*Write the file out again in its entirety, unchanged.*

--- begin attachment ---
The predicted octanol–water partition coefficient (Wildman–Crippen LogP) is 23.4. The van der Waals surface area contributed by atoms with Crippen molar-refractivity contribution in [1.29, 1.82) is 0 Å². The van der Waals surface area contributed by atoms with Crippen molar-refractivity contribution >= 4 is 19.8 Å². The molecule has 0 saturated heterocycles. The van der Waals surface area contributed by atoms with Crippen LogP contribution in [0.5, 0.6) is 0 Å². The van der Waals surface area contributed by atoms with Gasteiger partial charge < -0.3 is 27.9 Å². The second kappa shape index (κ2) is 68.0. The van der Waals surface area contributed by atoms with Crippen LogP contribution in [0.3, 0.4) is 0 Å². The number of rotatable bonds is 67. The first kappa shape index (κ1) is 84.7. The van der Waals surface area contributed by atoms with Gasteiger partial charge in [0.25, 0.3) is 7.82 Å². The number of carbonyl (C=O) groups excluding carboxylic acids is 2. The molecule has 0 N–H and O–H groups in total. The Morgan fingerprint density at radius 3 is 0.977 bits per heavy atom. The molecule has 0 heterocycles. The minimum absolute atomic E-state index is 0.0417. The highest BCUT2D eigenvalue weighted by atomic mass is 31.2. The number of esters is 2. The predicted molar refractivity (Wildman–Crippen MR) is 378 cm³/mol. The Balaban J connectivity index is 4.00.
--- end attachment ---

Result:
The predicted octanol–water partition coefficient (Wildman–Crippen LogP) is 23.4. The van der Waals surface area contributed by atoms with Crippen molar-refractivity contribution in [1.29, 1.82) is 0 Å². The van der Waals surface area contributed by atoms with Crippen molar-refractivity contribution >= 4 is 19.8 Å². The molecule has 0 saturated heterocycles. The van der Waals surface area contributed by atoms with Crippen LogP contribution in [0.5, 0.6) is 0 Å². The van der Waals surface area contributed by atoms with Gasteiger partial charge < -0.3 is 27.9 Å². The second kappa shape index (κ2) is 68.0. The van der Waals surface area contributed by atoms with Crippen LogP contribution in [0.3, 0.4) is 0 Å². The number of rotatable bonds is 67. The first kappa shape index (κ1) is 84.7. The van der Waals surface area contributed by atoms with Gasteiger partial charge in [0.25, 0.3) is 7.82 Å². The number of carbonyl (C=O) groups excluding carboxylic acids is 2. The molecule has 0 N–H and O–H groups in total. The Morgan fingerprint density at radius 3 is 0.977 bits per heavy atom. The molecule has 0 heterocycles. The minimum absolute atomic E-state index is 0.0417. The highest BCUT2D eigenvalue weighted by atomic mass is 31.2. The number of esters is 2. The predicted molar refractivity (Wildman–Crippen MR) is 378 cm³/mol. The Balaban J connectivity index is 4.00.